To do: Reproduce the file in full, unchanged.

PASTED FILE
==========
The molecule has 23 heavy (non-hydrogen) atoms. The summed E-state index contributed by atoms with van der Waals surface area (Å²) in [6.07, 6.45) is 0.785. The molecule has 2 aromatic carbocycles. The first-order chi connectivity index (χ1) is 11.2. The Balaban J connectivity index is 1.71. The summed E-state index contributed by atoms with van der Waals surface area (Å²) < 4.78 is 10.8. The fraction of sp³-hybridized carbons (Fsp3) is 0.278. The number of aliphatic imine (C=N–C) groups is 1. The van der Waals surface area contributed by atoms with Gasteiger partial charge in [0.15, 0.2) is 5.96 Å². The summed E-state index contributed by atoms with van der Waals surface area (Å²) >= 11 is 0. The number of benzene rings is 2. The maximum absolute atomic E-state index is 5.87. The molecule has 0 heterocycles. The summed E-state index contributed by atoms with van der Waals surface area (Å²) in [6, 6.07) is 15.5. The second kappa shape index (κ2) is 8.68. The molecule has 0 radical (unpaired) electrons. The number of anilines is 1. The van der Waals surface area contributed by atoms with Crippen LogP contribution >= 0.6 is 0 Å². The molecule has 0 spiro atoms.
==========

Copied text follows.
The molecule has 23 heavy (non-hydrogen) atoms. The summed E-state index contributed by atoms with van der Waals surface area (Å²) in [6.07, 6.45) is 0.785. The molecule has 2 aromatic carbocycles. The first-order chi connectivity index (χ1) is 11.2. The Balaban J connectivity index is 1.71. The summed E-state index contributed by atoms with van der Waals surface area (Å²) < 4.78 is 10.8. The fraction of sp³-hybridized carbons (Fsp3) is 0.278. The number of aliphatic imine (C=N–C) groups is 1. The van der Waals surface area contributed by atoms with Gasteiger partial charge in [0.15, 0.2) is 5.96 Å². The summed E-state index contributed by atoms with van der Waals surface area (Å²) >= 11 is 0. The number of benzene rings is 2. The maximum absolute atomic E-state index is 5.87. The molecule has 0 heterocycles. The summed E-state index contributed by atoms with van der Waals surface area (Å²) in [6, 6.07) is 15.5. The second kappa shape index (κ2) is 8.68. The molecule has 0 radical (unpaired) electrons. The number of anilines is 1. The van der Waals surface area contributed by atoms with Crippen LogP contribution >= 0.6 is 0 Å². The molecule has 0 spiro atoms.